Many people think of FinTech as “that new app” which helps you pay things with just tapping your phone on PoS devices without having to touch real physical currency. But, did you know that FinTech first flourished in the 1950s? This innovative industry is actually almost 70 years old!
Technology and financial services have been evolving together for decades. FinTech has been making the market more competitive, reduced prices paid by customers and created much bigger and easier access to worldwide markets, creating a positive impact on society and the economy.
This is only the beginning though.
With 2020 being less than 6 months away, (…we can’t believe it either) we want to share with you the FinTech trends that will dominate the near future.
Started from The Bottom, Now We’re Here
First things first. Before we start analyzing the promising FinTech trends of the future, we want to underline some important historical facts of this awesome industry.
Did you know that your grandparents are closer to the creation date of the credit card than you today? In the 1950s we were introduced to the “credit card” in order to move away from carrying cash.
We might be taking this convenient technology for granted today, but can you imagine your life without it?
Credit cards were a huge step towards modern technology, banking, and exchange. (You can view the whole credit-card history posted on creditcards.com)
Moving on to the 1960s, the ATMs flourished and managed to replace cashiers and bank branches. Engineer Shepherd-Barron whose team put together the first ATM in North London in 1967 stated “It struck me that there must be a way I could get my own money, anywhere in the world or the UK. I hit upon the idea of a chocolate bar dispenser, but replacing chocolate with cash”.
Onto the 1970s now, electronic stock trading started changing and evolving, and the National Association of Securities Dealers formed the National Association of Securities Dealers Automated Quotations (NASDAQ).
Fast-forwarding to the 1990s, those were the flourishing years of the internet and e-commerce business models, introducing the online stock market and replacing the phone-driven retail stock brokering model.
By the early 2000s, there was even faster hardware, allowing computers to manage pricing, timing and quality of trades which created the way for High-Frequency Trading.
Finally, today, in 2019 with all these evolutionary FinTech services available, we can do almost everything with one “click” on our phone. From online shopping to trading, ordering food (our personal favourite), digital technology has reached a point where it is an absolute necessity to have.
How much better can it get, you ask? Keep reading!
What the Future Beholds
1. Robotic Process Automation
What’s the first image that comes to your mind when you hear the word “robot”?
Most of you might probably think of an industrial robot which helps with the manufacturing of products, or the famous robot called Sophia which is the latest artificial intelligence robot creation.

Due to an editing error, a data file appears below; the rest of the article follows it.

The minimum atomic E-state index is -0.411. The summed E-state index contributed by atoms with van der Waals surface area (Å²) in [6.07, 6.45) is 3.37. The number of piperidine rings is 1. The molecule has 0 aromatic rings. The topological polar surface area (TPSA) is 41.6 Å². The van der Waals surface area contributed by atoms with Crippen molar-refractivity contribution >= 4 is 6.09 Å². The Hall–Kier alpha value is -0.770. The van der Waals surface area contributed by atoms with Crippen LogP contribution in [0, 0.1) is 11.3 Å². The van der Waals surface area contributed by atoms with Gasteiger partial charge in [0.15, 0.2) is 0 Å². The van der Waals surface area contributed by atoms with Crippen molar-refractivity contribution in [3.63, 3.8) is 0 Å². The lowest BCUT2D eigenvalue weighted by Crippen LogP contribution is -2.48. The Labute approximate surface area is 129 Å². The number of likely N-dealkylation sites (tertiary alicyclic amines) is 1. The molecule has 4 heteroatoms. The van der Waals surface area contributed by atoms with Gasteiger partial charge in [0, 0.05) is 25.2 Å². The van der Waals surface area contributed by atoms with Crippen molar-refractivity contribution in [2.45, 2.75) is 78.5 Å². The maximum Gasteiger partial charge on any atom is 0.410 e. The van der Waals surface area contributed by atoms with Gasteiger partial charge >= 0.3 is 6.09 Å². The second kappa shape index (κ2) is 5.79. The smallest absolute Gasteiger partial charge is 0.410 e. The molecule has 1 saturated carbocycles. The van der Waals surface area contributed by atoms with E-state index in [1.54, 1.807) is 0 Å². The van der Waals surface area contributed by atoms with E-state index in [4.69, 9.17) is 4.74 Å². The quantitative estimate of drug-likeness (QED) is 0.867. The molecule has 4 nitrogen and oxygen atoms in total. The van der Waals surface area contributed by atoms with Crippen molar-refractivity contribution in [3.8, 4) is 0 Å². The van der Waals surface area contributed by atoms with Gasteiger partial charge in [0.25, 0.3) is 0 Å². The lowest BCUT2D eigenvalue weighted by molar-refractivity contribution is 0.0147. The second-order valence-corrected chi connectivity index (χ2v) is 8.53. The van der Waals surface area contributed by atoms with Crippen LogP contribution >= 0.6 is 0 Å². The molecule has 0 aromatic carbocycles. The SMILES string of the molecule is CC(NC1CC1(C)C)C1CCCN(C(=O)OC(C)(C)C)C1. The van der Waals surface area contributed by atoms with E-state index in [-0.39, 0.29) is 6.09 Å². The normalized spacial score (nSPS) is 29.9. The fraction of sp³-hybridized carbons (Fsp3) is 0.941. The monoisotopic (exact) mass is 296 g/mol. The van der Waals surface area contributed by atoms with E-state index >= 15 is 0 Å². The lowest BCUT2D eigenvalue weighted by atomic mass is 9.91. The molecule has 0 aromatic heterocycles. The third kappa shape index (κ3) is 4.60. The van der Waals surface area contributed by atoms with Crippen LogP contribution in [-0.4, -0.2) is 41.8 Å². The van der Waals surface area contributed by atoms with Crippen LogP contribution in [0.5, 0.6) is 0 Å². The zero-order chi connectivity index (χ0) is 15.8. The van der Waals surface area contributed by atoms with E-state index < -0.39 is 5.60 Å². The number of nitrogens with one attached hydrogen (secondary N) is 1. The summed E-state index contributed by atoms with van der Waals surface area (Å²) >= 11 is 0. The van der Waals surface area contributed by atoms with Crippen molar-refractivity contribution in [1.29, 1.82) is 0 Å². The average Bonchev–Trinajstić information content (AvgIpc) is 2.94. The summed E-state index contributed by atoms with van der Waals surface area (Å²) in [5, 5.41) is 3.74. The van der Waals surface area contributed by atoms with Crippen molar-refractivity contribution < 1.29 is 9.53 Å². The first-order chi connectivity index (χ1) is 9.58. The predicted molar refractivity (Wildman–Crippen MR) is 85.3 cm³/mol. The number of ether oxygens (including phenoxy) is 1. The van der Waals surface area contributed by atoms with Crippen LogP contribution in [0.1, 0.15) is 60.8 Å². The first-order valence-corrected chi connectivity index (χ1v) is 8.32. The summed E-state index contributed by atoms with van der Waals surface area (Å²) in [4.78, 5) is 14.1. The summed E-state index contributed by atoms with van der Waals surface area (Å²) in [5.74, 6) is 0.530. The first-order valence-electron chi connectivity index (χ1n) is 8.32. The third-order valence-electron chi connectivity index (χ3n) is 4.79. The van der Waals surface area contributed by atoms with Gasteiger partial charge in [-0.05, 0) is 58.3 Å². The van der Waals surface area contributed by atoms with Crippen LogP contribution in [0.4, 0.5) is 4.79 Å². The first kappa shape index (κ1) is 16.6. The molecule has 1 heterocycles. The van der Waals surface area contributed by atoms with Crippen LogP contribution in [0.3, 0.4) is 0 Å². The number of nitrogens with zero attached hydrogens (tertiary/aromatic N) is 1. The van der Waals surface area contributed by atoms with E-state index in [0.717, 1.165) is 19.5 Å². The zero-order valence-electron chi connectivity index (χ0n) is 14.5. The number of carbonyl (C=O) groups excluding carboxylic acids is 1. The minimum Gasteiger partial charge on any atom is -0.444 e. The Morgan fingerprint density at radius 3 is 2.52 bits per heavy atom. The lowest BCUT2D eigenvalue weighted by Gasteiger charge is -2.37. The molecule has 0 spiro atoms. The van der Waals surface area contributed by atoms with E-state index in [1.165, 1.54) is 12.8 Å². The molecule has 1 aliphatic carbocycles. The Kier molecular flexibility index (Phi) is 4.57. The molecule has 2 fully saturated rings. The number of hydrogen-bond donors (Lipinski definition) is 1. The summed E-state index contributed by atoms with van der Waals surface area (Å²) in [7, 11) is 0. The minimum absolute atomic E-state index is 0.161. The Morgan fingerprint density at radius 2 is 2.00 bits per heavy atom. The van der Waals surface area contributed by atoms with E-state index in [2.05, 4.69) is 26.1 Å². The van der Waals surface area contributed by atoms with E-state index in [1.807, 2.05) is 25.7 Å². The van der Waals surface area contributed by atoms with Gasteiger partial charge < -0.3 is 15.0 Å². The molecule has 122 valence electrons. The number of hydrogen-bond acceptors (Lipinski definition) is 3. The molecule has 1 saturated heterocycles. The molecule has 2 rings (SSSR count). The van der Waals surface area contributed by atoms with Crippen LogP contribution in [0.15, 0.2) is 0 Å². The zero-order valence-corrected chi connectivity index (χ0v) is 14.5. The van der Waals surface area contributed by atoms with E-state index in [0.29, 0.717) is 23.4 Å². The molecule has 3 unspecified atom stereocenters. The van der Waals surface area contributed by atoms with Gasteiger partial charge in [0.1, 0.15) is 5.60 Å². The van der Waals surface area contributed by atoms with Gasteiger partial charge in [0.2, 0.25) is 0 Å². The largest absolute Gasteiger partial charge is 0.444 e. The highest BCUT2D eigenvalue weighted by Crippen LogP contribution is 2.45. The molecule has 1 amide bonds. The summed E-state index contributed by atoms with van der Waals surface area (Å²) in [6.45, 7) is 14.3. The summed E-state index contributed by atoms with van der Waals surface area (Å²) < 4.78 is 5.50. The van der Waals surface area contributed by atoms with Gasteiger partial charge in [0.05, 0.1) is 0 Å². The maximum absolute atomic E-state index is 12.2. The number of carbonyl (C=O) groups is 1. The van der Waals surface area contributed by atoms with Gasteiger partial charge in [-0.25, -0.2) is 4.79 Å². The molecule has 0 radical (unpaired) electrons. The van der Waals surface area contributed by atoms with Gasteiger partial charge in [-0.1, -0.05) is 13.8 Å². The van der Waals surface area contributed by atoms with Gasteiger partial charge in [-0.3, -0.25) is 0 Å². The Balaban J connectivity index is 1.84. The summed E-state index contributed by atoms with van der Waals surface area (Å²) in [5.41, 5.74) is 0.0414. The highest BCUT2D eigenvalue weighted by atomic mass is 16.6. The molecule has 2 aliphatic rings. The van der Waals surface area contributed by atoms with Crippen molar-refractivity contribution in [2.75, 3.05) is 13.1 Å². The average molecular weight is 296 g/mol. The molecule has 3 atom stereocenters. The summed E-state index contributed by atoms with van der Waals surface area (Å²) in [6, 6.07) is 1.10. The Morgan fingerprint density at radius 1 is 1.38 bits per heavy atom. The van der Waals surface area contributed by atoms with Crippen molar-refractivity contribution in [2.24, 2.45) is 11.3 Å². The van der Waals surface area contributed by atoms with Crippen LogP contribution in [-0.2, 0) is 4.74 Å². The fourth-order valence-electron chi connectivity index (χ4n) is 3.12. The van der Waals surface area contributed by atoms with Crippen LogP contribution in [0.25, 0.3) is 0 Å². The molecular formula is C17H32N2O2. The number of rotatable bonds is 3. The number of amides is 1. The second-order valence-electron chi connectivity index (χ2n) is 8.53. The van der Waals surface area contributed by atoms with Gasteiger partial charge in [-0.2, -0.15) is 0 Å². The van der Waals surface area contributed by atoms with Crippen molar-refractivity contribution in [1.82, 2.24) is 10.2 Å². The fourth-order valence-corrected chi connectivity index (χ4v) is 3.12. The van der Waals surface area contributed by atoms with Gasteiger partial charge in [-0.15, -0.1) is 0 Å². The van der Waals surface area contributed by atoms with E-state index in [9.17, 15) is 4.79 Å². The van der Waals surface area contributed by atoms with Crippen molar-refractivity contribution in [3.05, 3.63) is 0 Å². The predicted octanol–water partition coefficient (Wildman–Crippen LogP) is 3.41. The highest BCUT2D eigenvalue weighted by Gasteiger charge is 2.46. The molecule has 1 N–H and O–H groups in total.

Well, Robotic Process Automation (RPA) is basically the technology that allows us to “organize” computer software or a “robot” in order to integrate the actions of a human being.
This does not necessarily mean that RPA looks like Sophia or a big chunk of machinery. When we talk about RPA in terms of business process automation, we mainly refer to the transformation of office work done efficiently faster.
RPA bots are capable of copying many human actions digitally, such as logging into applications, completing forms, move documents into folders, provide useful information and analytics to the HR, IT and compliance departments, etc.
This type of technology has been evolving tremendously over the years, and is one out of five trends set to dominate in 2020. AI Multiple explores in depth the top 15 benefits of RPA and how businesses can thrive from it.
2. Facebook’s Libra Cryptocurrency
Cryptocurrencies have become highly popular in recent years, and many people that invested in them profited in unimaginable ways. If you are involved in this type of market, it may seem like a new type of cryptocurrency pops up every other day.
Well, according to Investing.com, there are 2,681 different cryptocurrencies at the moment. Many consider bitcoin to be the first original cryptocurrency that was created by someone under the pseudonym Satoshi Nakamoto in 2009.
As we previously mentioned, Facebook has been co-founding the project called “Libra” over the past two years.
This digital currency will be used to make payments across Facebook, Messenger, WhatsApp and Instagram, and it will also be accessible for general e-commerce, payments etc.
The aim is to turn Libra into a stablecoin which will be supported by a reserve of real currencies, and its many different partners are to contribute and maintain. As Zuckerberg stated back in May, that sending money online should be as simple and easy as sending photos.